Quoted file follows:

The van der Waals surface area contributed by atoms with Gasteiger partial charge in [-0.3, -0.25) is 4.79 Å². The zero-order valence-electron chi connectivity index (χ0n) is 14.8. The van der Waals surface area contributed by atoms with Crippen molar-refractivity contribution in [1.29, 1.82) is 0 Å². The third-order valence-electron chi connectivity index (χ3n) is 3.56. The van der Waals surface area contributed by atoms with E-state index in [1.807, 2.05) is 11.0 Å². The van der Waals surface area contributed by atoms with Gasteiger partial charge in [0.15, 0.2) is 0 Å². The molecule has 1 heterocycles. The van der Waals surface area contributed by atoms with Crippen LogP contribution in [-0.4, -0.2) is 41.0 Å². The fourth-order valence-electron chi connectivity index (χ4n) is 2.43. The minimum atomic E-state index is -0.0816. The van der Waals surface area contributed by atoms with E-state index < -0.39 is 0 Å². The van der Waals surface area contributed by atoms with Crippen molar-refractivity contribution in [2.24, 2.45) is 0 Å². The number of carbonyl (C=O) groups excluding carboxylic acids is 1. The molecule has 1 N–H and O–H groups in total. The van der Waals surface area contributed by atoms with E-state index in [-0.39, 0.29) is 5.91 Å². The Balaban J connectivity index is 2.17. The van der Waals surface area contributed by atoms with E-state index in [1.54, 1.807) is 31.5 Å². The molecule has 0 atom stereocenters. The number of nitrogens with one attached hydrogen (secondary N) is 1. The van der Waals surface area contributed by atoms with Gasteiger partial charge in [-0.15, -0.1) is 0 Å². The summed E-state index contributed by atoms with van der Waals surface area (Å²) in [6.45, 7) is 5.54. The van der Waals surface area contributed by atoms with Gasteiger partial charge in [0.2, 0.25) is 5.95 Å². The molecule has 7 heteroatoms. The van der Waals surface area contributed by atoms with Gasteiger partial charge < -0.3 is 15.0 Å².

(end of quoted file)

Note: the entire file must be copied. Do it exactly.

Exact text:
The van der Waals surface area contributed by atoms with Gasteiger partial charge in [-0.3, -0.25) is 4.79 Å². The zero-order valence-electron chi connectivity index (χ0n) is 14.8. The van der Waals surface area contributed by atoms with Crippen molar-refractivity contribution in [1.29, 1.82) is 0 Å². The third-order valence-electron chi connectivity index (χ3n) is 3.56. The van der Waals surface area contributed by atoms with E-state index in [1.807, 2.05) is 11.0 Å². The van der Waals surface area contributed by atoms with Gasteiger partial charge in [0.15, 0.2) is 0 Å². The molecule has 1 heterocycles. The van der Waals surface area contributed by atoms with Crippen LogP contribution in [-0.4, -0.2) is 41.0 Å². The fourth-order valence-electron chi connectivity index (χ4n) is 2.43. The minimum atomic E-state index is -0.0816. The van der Waals surface area contributed by atoms with E-state index < -0.39 is 0 Å². The van der Waals surface area contributed by atoms with Crippen molar-refractivity contribution in [2.24, 2.45) is 0 Å². The number of carbonyl (C=O) groups excluding carboxylic acids is 1. The molecule has 1 N–H and O–H groups in total. The van der Waals surface area contributed by atoms with E-state index in [-0.39, 0.29) is 5.91 Å². The Balaban J connectivity index is 2.17. The van der Waals surface area contributed by atoms with E-state index in [1.54, 1.807) is 31.5 Å². The molecule has 0 atom stereocenters. The number of nitrogens with one attached hydrogen (secondary N) is 1. The van der Waals surface area contributed by atoms with Gasteiger partial charge in [-0.15, -0.1) is 0 Å². The summed E-state index contributed by atoms with van der Waals surface area (Å²) in [6.45, 7) is 5.54. The van der Waals surface area contributed by atoms with Gasteiger partial charge in [0.2, 0.25) is 5.95 Å². The molecule has 7 heteroatoms. The van der Waals surface area contributed by atoms with Gasteiger partial charge < -0.3 is 15.0 Å².